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I exited I-80 at Walcott and went into the small gas station / store there. There was a small table and a single chair. I ordered a few snacks and a fountain pop and sat there for at least a half hour, decompressing from the stressful ride on the interstate. While I was there, the store's point of sale system software crashed, leaving them unable accept credit card payments. I listened while the store's employee, a man about my age, and a much older woman, talked to someone on the phone about it. I heard the phrase "blue screen" mentioned several times. That will mean something to a few people reading this, maybe.  Heh.

I went outside, where a friendly lady pumping gas engaged me in conversation about what I was doing, and gave me three small oranges.

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I observed a couple of loaded touring bikes up on the interstate. They were going the opposite direction I had come, and thus were fighting a terrible headwind. I briefly talked to one of the riders, a friendly woman from Wisconsin. She seemed cheerful, despite the horrific headwind she was fighting. I'm sure I would have complained bitterly if I had been in that situation. (And I have, many times - believe me.)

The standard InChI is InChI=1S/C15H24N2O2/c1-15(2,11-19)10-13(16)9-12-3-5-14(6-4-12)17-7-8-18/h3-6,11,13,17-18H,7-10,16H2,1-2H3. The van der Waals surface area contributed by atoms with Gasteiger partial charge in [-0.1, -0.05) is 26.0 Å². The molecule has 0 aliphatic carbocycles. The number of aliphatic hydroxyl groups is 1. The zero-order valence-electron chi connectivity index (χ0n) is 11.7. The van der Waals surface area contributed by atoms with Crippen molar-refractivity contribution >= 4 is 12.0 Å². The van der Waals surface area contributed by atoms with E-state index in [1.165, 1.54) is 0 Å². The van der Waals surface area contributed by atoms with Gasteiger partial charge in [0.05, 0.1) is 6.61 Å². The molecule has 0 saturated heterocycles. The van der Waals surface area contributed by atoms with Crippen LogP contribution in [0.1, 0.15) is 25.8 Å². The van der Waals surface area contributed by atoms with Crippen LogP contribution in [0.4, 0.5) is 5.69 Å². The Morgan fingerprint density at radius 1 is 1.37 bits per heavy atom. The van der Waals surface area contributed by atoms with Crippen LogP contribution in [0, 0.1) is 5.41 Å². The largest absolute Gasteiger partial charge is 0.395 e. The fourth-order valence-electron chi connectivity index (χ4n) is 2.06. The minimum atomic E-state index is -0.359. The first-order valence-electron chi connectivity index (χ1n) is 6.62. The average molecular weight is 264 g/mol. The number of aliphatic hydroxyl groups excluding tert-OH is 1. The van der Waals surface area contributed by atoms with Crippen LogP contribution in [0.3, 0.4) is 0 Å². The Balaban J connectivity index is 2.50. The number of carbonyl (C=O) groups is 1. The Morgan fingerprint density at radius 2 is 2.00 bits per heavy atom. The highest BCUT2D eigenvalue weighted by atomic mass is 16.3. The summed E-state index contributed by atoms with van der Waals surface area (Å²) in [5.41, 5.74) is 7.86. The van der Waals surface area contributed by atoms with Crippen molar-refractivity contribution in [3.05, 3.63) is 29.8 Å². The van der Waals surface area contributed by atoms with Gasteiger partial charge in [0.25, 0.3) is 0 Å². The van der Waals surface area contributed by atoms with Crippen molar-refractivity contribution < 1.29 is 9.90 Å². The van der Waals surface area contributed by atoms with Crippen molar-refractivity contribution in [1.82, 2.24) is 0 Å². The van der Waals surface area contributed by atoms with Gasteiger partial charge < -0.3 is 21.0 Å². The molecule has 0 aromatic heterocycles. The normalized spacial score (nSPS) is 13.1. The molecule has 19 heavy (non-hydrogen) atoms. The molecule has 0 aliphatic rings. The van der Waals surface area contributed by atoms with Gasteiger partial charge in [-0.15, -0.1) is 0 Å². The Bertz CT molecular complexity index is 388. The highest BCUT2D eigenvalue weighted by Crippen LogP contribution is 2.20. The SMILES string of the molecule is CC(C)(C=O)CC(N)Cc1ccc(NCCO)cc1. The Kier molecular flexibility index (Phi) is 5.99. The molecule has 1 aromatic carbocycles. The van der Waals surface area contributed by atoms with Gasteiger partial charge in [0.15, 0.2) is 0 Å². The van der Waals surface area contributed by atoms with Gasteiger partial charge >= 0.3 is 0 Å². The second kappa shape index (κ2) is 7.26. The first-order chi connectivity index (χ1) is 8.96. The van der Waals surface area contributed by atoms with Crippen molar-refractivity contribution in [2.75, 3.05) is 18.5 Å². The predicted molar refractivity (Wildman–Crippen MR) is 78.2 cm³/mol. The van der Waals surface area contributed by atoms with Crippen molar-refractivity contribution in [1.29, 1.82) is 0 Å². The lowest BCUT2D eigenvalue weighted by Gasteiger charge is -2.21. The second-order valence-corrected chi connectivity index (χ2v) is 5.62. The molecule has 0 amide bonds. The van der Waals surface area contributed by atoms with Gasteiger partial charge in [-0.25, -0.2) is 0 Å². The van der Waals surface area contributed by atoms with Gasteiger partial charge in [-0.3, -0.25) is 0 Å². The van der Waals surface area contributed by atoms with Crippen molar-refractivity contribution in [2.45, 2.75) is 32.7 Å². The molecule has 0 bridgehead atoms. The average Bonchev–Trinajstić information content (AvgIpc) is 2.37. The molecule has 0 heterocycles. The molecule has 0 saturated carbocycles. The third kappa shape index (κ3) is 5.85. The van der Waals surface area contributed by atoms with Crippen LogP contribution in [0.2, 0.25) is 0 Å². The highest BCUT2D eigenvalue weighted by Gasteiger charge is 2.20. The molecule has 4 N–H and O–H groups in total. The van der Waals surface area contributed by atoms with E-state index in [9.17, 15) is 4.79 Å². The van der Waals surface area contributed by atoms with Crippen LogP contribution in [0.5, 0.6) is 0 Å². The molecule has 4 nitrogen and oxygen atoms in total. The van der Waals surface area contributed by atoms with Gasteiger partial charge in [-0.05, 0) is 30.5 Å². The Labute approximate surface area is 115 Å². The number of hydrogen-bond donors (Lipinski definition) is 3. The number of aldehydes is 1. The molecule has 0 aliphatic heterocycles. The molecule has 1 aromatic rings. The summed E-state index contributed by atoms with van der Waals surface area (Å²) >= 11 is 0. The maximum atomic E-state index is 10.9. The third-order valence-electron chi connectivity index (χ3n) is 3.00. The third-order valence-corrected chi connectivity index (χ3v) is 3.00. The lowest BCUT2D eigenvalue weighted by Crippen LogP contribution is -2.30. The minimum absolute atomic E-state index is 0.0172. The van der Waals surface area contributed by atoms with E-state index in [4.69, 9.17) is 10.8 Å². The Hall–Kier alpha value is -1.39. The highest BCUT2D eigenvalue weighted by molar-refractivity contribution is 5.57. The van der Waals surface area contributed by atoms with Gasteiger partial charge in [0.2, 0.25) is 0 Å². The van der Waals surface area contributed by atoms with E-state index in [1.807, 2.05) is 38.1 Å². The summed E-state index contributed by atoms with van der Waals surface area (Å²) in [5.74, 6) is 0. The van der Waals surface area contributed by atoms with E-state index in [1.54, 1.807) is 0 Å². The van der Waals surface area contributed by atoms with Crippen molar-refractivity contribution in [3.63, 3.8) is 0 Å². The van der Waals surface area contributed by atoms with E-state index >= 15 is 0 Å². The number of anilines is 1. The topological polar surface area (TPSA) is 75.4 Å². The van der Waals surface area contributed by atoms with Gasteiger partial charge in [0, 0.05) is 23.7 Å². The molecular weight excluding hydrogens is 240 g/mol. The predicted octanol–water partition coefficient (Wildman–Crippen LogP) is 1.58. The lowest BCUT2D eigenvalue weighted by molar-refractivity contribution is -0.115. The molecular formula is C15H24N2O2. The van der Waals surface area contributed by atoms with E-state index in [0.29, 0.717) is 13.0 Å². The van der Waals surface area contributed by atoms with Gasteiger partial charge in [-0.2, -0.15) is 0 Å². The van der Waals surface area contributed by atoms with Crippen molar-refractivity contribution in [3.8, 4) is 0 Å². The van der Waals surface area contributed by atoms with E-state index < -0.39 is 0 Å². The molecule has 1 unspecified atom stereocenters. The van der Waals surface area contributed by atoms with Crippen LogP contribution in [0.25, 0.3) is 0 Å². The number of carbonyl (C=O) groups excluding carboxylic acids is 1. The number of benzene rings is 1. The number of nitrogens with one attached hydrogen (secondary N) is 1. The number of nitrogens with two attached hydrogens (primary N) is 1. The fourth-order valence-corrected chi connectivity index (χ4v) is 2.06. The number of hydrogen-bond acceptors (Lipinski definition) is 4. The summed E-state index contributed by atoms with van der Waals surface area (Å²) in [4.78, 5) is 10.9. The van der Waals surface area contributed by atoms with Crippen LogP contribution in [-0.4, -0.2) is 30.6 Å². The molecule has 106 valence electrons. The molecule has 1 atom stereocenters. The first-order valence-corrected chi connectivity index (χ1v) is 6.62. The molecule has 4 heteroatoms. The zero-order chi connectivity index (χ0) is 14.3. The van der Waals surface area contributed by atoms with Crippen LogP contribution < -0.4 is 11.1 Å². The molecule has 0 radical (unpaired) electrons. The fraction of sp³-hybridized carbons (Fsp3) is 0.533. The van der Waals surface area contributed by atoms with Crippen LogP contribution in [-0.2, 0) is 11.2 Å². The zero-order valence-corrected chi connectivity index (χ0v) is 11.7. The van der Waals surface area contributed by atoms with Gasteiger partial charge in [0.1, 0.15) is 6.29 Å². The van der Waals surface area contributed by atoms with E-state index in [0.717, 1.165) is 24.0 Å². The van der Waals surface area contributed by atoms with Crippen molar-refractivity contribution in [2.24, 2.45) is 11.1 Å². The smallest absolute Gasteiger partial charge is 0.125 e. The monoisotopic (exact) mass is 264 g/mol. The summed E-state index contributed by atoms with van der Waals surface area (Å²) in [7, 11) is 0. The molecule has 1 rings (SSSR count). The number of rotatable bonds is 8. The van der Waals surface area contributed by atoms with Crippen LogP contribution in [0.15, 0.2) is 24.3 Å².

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I turned onto US-30, an empty highway with very little traffic. I practically flew now with the incredible tailwind. I almost felt guilty. Almost.

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Mark BinghamWe fight enough headwinds. It’s only fair every once in a while.
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I reached the outskirts of Medicine Bow earlier than I'd expected when I left this morning. This was an easy century ride, the stress of riding on the interstate excepted.

I checked into an "historic" hotel, The Virginian. The room was old and not so clean. For the first time on this trip, I did some negotiating, like I used to do in the old days when I was first doing bike touring, and got the rate reduced. It was still too expensive, but I'm pretty sure the era of $50 per night lodging is now over.

I walked around Medicine Bow, population 244. I had a surprisingly good dinner at the C-Spear, a bar and grill, then retired to my room at The Virginian. As I write this, it's quiet, but I have my concerns about well I will sleep after I observed a group of motorcyclists check in. Hopefully they are not planning a rowdy Saturday night here.

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Today's ride: 100 miles (161 km)
Total: 1,396 miles (2,247 km)